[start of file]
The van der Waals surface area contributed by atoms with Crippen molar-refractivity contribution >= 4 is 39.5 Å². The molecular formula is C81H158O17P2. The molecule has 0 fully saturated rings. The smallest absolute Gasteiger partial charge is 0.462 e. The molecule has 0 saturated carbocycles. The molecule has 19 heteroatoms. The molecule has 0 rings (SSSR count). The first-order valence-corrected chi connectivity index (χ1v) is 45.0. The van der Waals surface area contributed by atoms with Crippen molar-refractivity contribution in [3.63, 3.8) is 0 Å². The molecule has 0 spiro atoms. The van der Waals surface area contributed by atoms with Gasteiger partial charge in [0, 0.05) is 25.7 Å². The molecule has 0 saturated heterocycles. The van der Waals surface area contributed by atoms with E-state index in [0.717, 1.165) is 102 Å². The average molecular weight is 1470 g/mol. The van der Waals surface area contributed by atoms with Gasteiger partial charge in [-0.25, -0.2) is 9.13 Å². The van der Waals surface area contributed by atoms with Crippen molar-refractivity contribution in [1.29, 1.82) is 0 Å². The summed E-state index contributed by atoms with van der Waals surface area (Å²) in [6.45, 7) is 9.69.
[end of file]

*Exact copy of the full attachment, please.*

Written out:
The van der Waals surface area contributed by atoms with Crippen molar-refractivity contribution >= 4 is 39.5 Å². The molecular formula is C81H158O17P2. The molecule has 0 fully saturated rings. The smallest absolute Gasteiger partial charge is 0.462 e. The molecule has 0 saturated carbocycles. The molecule has 19 heteroatoms. The molecule has 0 rings (SSSR count). The first-order valence-corrected chi connectivity index (χ1v) is 45.0. The van der Waals surface area contributed by atoms with Crippen molar-refractivity contribution in [3.63, 3.8) is 0 Å². The molecule has 0 spiro atoms. The van der Waals surface area contributed by atoms with Gasteiger partial charge in [0, 0.05) is 25.7 Å². The molecule has 0 saturated heterocycles. The van der Waals surface area contributed by atoms with E-state index in [0.717, 1.165) is 102 Å². The average molecular weight is 1470 g/mol. The van der Waals surface area contributed by atoms with Gasteiger partial charge in [-0.25, -0.2) is 9.13 Å². The van der Waals surface area contributed by atoms with Crippen molar-refractivity contribution in [1.29, 1.82) is 0 Å². The summed E-state index contributed by atoms with van der Waals surface area (Å²) in [6.45, 7) is 9.69.